Wednesday, April 22, 2009

"Do what they love, with what you love, and the money is sure to follow." Tom Asacker

"Scarcely anyone would have become a great actor if the public had been born without hands." Karl Kraus

"Life is a series of collisions with the future; it is not the sum of what we have been, but what we yearn to be." Jose Ortega Y Gasset

Today's image: Southern Alps around Milford Sound and Queenstown, the South Island of New Zealand by Ron Fell. Beautiful. Thank you for sharing.

Google is your home page
The new reality. Like it or not.

Above, text from the first slide of my brief at NAB this year.

Three points from Martinizing: The Nine for 09 brief:

1. Your home page is Google. A significant game-changing strategy that needs to be deeply understood by your team. They need to stop obsessing about your home page as it's becoming increasingly irrelevant. Your assets must be digital and discoverable. Google is your home page, practically everything else related to your online strategy is subordinate to this single issue. When you can Google the name of your firm and/or the products, services, attributes you think you "own" and using I'm Feeling Lucky returns one of your pages, you win (but only in that moment - remember, it's not a static but dynamic environment). Try it. Then Google Search and carefully study the first page of results. That's the real you as the world sees it. Think landing page optimization. [Time to revisit Peter Morville - Ambient Findability - What We Find Changes Who We Become]

4. Mobile is the new black. Back to the future. Broadband wired still counts but now, it's back to wireless (again) and this time around it's the third tribe of wireless that rules. The battlefield is the third screen, the handset. The only limiting step of what's possible with mobile remains energy related, that damn battery. The first person to deliver a cost-effective solution set solving this power issue will, no doubt, get Bill Gates rich. Video becomes ubiquitous. [FD: During Q&A I was called on pushing WAP in my 1999 NAB brief. Guilty as charged, too early. My 2009 response is the iPhone represents more breakthrough OS than simple, sexy user-centric form factor innovation. Sidebar: My thought is a second or third order effect of the Jeff Bezos Kindle is a cool new form factor between the second and third screen. I want my iPhone to be the size of my Kindle.]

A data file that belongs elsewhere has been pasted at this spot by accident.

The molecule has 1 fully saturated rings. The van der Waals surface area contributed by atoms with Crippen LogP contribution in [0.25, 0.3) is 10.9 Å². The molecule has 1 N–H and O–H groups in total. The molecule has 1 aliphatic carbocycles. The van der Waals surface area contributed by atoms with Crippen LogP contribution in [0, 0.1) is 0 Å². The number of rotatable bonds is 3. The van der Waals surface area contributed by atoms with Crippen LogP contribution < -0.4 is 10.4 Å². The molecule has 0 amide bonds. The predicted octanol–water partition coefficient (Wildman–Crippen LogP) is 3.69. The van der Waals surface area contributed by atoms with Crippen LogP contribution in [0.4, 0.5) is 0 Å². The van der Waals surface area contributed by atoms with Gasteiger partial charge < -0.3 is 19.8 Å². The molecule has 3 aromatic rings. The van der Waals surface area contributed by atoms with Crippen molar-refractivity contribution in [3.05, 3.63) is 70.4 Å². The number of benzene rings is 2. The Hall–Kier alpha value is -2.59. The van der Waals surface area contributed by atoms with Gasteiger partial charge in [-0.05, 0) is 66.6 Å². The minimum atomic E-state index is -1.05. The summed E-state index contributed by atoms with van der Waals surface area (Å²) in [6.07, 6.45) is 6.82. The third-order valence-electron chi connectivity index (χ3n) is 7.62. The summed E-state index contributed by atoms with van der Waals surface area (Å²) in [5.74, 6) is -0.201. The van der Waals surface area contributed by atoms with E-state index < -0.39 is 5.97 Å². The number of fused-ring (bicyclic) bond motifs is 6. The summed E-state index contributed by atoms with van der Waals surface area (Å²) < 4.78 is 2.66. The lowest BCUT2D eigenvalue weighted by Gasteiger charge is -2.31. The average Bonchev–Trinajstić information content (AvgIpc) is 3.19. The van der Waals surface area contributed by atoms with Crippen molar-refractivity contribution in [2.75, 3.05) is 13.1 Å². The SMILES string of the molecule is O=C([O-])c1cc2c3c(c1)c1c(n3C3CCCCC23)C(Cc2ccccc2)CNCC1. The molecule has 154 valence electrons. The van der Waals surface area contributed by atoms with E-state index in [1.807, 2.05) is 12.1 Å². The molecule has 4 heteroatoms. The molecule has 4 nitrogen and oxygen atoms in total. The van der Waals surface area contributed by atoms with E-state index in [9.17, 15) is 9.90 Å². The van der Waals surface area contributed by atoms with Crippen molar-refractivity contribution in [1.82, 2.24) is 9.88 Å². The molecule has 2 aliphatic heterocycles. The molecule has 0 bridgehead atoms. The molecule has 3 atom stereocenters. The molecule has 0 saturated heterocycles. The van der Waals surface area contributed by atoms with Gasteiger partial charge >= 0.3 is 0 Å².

7. Local being redefined. Defined not by DMA or any US census def, but by exactly where the customer is NOW, in the moment, within three meters or less. Think GPS.

The obvious is often the hardest to see: The past, and the apparent present, does not equal the future. Exhibit A - thirty something months from a cold start to POTUS. Exhibit B - An international star is born via YouTube in less than two weeks. She's Susan Boyle, 47, and unemployed (still looking). Of course, you'll agree with exhibit B having watched the YouTube video I recommended to you last week.

Closed circuit to Google: Please share the analytics related to the record breaking Susan Boyle video. What were the drivers, the sources of significant traffic? What traffic did MS, FB, Twitter, blogs and other social media produce? What did the links by news organizations, entertainment shows and other MSM contribute to the record views? What country, what metro ranked highest in views, second highest, lowest? How about a timeline track of traffic? What about repeat views by uniques against the norm? There's a simply great case study in the making here.

Congrats & cheers: Kurt Hanson, Paul Maloney and team RAIN. Not only did they stage another killer RAIN Internet Radio Summit but they took the lead in making the first NAB Show Tweetup happen. Kudos to digital evangelist Kipper McGee who worked behind the scenes and helped to make the Tweetup a success.

: Tom Asacker, the best-selling author, renowned speaker and provocateur known for bold, fresh thinking, has written a wonderful piece that you should read and share. Do What They Love is now available via PDF here. Bravos, Tom.

P.S. The cool kids have Tom Asacker's blog in their reader. It's a must-read.

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